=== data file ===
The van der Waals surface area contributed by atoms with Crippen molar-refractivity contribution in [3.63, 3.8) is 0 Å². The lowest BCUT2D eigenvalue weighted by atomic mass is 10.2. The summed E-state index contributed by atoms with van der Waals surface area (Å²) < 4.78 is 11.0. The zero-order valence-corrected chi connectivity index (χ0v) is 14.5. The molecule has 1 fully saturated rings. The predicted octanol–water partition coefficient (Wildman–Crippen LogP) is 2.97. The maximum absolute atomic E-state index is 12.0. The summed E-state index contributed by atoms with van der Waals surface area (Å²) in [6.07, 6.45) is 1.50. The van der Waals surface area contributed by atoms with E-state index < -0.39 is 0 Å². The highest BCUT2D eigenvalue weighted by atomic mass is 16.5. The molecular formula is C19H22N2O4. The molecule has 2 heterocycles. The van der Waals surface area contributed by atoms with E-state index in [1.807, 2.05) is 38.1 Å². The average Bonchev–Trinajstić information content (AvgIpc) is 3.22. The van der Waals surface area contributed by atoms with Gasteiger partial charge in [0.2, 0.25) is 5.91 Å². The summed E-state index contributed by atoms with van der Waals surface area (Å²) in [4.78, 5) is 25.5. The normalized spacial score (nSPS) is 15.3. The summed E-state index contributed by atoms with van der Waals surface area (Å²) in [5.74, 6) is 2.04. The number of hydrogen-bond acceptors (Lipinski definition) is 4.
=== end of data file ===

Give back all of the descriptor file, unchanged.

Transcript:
The van der Waals surface area contributed by atoms with Crippen molar-refractivity contribution in [3.63, 3.8) is 0 Å². The lowest BCUT2D eigenvalue weighted by atomic mass is 10.2. The summed E-state index contributed by atoms with van der Waals surface area (Å²) < 4.78 is 11.0. The zero-order valence-corrected chi connectivity index (χ0v) is 14.5. The molecule has 1 fully saturated rings. The predicted octanol–water partition coefficient (Wildman–Crippen LogP) is 2.97. The maximum absolute atomic E-state index is 12.0. The summed E-state index contributed by atoms with van der Waals surface area (Å²) in [6.07, 6.45) is 1.50. The van der Waals surface area contributed by atoms with E-state index < -0.39 is 0 Å². The highest BCUT2D eigenvalue weighted by atomic mass is 16.5. The molecular formula is C19H22N2O4. The molecule has 2 heterocycles. The van der Waals surface area contributed by atoms with E-state index in [1.807, 2.05) is 38.1 Å². The average Bonchev–Trinajstić information content (AvgIpc) is 3.22. The van der Waals surface area contributed by atoms with Gasteiger partial charge in [0.2, 0.25) is 5.91 Å². The summed E-state index contributed by atoms with van der Waals surface area (Å²) in [4.78, 5) is 25.5. The normalized spacial score (nSPS) is 15.3. The summed E-state index contributed by atoms with van der Waals surface area (Å²) in [5.74, 6) is 2.04. The number of hydrogen-bond acceptors (Lipinski definition) is 4.